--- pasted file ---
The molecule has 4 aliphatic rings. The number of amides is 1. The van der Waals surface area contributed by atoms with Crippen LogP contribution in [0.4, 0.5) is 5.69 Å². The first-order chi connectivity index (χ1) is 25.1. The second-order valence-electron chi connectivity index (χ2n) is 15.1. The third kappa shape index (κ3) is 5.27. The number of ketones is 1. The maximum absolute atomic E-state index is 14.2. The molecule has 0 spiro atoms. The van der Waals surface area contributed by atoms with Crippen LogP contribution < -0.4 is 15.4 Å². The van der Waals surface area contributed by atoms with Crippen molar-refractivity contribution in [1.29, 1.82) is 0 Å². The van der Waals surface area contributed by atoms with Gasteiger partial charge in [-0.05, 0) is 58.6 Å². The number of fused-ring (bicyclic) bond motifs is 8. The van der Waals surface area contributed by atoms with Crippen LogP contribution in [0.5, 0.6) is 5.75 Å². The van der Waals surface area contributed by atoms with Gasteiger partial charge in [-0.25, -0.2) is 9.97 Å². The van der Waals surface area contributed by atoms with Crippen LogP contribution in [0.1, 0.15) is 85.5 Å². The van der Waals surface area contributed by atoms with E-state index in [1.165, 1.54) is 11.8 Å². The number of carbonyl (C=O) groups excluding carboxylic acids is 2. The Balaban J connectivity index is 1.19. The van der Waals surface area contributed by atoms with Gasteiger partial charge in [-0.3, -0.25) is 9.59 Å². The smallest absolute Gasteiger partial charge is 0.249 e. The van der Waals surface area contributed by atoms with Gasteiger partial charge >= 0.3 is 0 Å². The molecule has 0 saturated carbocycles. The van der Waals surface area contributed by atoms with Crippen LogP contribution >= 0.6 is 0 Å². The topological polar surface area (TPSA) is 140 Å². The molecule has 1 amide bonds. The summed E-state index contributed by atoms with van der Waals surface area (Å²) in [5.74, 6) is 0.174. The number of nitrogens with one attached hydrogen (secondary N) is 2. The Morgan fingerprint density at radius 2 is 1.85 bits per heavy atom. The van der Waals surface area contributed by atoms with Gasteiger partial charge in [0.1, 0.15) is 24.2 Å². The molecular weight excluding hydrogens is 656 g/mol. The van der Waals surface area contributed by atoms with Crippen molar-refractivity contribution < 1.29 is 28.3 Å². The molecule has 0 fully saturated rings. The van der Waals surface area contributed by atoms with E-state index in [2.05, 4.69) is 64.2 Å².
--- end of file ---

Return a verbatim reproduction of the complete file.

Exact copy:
The molecule has 4 aliphatic rings. The number of amides is 1. The van der Waals surface area contributed by atoms with Crippen LogP contribution in [0.4, 0.5) is 5.69 Å². The first-order chi connectivity index (χ1) is 25.1. The second-order valence-electron chi connectivity index (χ2n) is 15.1. The third kappa shape index (κ3) is 5.27. The number of ketones is 1. The maximum absolute atomic E-state index is 14.2. The molecule has 0 spiro atoms. The van der Waals surface area contributed by atoms with Crippen LogP contribution < -0.4 is 15.4 Å². The van der Waals surface area contributed by atoms with Crippen molar-refractivity contribution in [1.29, 1.82) is 0 Å². The van der Waals surface area contributed by atoms with Gasteiger partial charge in [-0.05, 0) is 58.6 Å². The number of fused-ring (bicyclic) bond motifs is 8. The van der Waals surface area contributed by atoms with Crippen LogP contribution in [0.5, 0.6) is 5.75 Å². The van der Waals surface area contributed by atoms with Gasteiger partial charge in [-0.25, -0.2) is 9.97 Å². The van der Waals surface area contributed by atoms with Crippen LogP contribution in [0.1, 0.15) is 85.5 Å². The van der Waals surface area contributed by atoms with E-state index in [1.165, 1.54) is 11.8 Å². The number of carbonyl (C=O) groups excluding carboxylic acids is 2. The Balaban J connectivity index is 1.19. The van der Waals surface area contributed by atoms with Gasteiger partial charge in [-0.3, -0.25) is 9.59 Å². The smallest absolute Gasteiger partial charge is 0.249 e. The van der Waals surface area contributed by atoms with Gasteiger partial charge >= 0.3 is 0 Å². The molecule has 0 saturated carbocycles. The van der Waals surface area contributed by atoms with Crippen LogP contribution >= 0.6 is 0 Å². The topological polar surface area (TPSA) is 140 Å². The molecule has 1 amide bonds. The summed E-state index contributed by atoms with van der Waals surface area (Å²) in [5.74, 6) is 0.174. The number of nitrogens with one attached hydrogen (secondary N) is 2. The Morgan fingerprint density at radius 2 is 1.85 bits per heavy atom. The van der Waals surface area contributed by atoms with Gasteiger partial charge in [0.1, 0.15) is 24.2 Å². The molecular weight excluding hydrogens is 656 g/mol. The van der Waals surface area contributed by atoms with Crippen molar-refractivity contribution < 1.29 is 28.3 Å². The molecule has 0 fully saturated rings. The van der Waals surface area contributed by atoms with E-state index in [2.05, 4.69) is 64.2 Å².